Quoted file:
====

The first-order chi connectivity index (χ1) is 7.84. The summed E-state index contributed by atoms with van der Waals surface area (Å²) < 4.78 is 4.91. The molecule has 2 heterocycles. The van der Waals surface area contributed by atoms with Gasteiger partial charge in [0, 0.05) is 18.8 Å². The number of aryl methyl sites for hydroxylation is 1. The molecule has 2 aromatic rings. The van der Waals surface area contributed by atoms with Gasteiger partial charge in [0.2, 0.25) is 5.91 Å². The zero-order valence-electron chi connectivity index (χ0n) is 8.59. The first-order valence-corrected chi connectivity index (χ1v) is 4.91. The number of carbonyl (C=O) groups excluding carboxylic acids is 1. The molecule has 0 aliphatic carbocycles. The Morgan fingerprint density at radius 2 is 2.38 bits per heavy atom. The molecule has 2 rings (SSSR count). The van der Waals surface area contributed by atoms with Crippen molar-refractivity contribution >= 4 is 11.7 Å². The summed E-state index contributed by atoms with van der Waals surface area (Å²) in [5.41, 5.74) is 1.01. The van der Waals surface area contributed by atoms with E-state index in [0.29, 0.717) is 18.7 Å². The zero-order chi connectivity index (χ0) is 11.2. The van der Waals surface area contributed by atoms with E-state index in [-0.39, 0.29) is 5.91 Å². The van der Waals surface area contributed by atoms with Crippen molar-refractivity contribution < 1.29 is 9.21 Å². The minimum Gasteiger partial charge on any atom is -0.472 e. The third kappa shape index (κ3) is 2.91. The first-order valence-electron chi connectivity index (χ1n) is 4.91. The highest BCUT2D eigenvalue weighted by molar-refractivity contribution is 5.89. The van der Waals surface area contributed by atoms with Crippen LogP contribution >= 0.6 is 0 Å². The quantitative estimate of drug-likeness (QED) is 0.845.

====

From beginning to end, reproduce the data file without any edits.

The first-order chi connectivity index (χ1) is 7.84. The summed E-state index contributed by atoms with van der Waals surface area (Å²) < 4.78 is 4.91. The molecule has 2 heterocycles. The van der Waals surface area contributed by atoms with Gasteiger partial charge in [0, 0.05) is 18.8 Å². The number of aryl methyl sites for hydroxylation is 1. The molecule has 2 aromatic rings. The van der Waals surface area contributed by atoms with Gasteiger partial charge in [0.2, 0.25) is 5.91 Å². The zero-order valence-electron chi connectivity index (χ0n) is 8.59. The first-order valence-corrected chi connectivity index (χ1v) is 4.91. The number of carbonyl (C=O) groups excluding carboxylic acids is 1. The molecule has 0 aliphatic carbocycles. The Morgan fingerprint density at radius 2 is 2.38 bits per heavy atom. The molecule has 2 rings (SSSR count). The van der Waals surface area contributed by atoms with Crippen molar-refractivity contribution >= 4 is 11.7 Å². The summed E-state index contributed by atoms with van der Waals surface area (Å²) in [5.41, 5.74) is 1.01. The van der Waals surface area contributed by atoms with E-state index in [0.29, 0.717) is 18.7 Å². The zero-order chi connectivity index (χ0) is 11.2. The van der Waals surface area contributed by atoms with E-state index in [-0.39, 0.29) is 5.91 Å². The van der Waals surface area contributed by atoms with Crippen molar-refractivity contribution < 1.29 is 9.21 Å². The minimum Gasteiger partial charge on any atom is -0.472 e. The third kappa shape index (κ3) is 2.91. The first-order valence-electron chi connectivity index (χ1n) is 4.91. The highest BCUT2D eigenvalue weighted by molar-refractivity contribution is 5.89. The van der Waals surface area contributed by atoms with Crippen LogP contribution >= 0.6 is 0 Å². The quantitative estimate of drug-likeness (QED) is 0.845.